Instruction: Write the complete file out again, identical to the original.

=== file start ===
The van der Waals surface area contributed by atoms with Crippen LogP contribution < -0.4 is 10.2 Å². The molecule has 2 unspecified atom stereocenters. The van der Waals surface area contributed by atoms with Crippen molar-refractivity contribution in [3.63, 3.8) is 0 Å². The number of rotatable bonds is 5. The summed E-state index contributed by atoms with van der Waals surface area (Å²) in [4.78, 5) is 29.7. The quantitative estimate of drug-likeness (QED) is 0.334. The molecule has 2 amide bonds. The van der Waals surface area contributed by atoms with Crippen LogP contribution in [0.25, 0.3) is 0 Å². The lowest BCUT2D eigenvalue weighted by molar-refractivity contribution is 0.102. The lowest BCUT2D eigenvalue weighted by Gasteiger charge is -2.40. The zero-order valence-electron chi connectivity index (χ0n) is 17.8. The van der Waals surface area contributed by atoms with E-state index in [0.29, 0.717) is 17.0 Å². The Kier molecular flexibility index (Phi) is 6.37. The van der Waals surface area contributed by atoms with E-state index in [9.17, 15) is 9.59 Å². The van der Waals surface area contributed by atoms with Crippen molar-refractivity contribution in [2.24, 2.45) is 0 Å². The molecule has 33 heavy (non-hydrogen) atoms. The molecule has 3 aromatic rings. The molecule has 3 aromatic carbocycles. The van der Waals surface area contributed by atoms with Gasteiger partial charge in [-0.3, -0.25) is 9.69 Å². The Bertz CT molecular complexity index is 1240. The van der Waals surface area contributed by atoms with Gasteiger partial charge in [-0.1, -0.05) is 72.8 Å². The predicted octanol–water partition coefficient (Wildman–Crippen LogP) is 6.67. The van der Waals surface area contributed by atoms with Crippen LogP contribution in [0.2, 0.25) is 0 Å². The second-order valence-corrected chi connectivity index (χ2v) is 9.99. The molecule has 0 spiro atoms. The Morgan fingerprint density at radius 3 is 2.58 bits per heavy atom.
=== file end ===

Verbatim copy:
The van der Waals surface area contributed by atoms with Crippen LogP contribution < -0.4 is 10.2 Å². The molecule has 2 unspecified atom stereocenters. The van der Waals surface area contributed by atoms with Crippen molar-refractivity contribution in [3.63, 3.8) is 0 Å². The number of rotatable bonds is 5. The summed E-state index contributed by atoms with van der Waals surface area (Å²) in [4.78, 5) is 29.7. The quantitative estimate of drug-likeness (QED) is 0.334. The molecule has 2 amide bonds. The van der Waals surface area contributed by atoms with Crippen LogP contribution in [0.25, 0.3) is 0 Å². The lowest BCUT2D eigenvalue weighted by molar-refractivity contribution is 0.102. The lowest BCUT2D eigenvalue weighted by Gasteiger charge is -2.40. The zero-order valence-electron chi connectivity index (χ0n) is 17.8. The van der Waals surface area contributed by atoms with E-state index in [0.29, 0.717) is 17.0 Å². The Kier molecular flexibility index (Phi) is 6.37. The van der Waals surface area contributed by atoms with E-state index in [9.17, 15) is 9.59 Å². The van der Waals surface area contributed by atoms with Crippen molar-refractivity contribution in [2.24, 2.45) is 0 Å². The molecule has 33 heavy (non-hydrogen) atoms. The molecule has 3 aromatic rings. The molecule has 3 aromatic carbocycles. The van der Waals surface area contributed by atoms with Gasteiger partial charge in [-0.3, -0.25) is 9.69 Å². The Bertz CT molecular complexity index is 1240. The van der Waals surface area contributed by atoms with Gasteiger partial charge in [-0.1, -0.05) is 72.8 Å². The predicted octanol–water partition coefficient (Wildman–Crippen LogP) is 6.67. The van der Waals surface area contributed by atoms with Crippen LogP contribution in [0.2, 0.25) is 0 Å². The second-order valence-corrected chi connectivity index (χ2v) is 9.99. The molecule has 0 spiro atoms. The Morgan fingerprint density at radius 3 is 2.58 bits per heavy atom.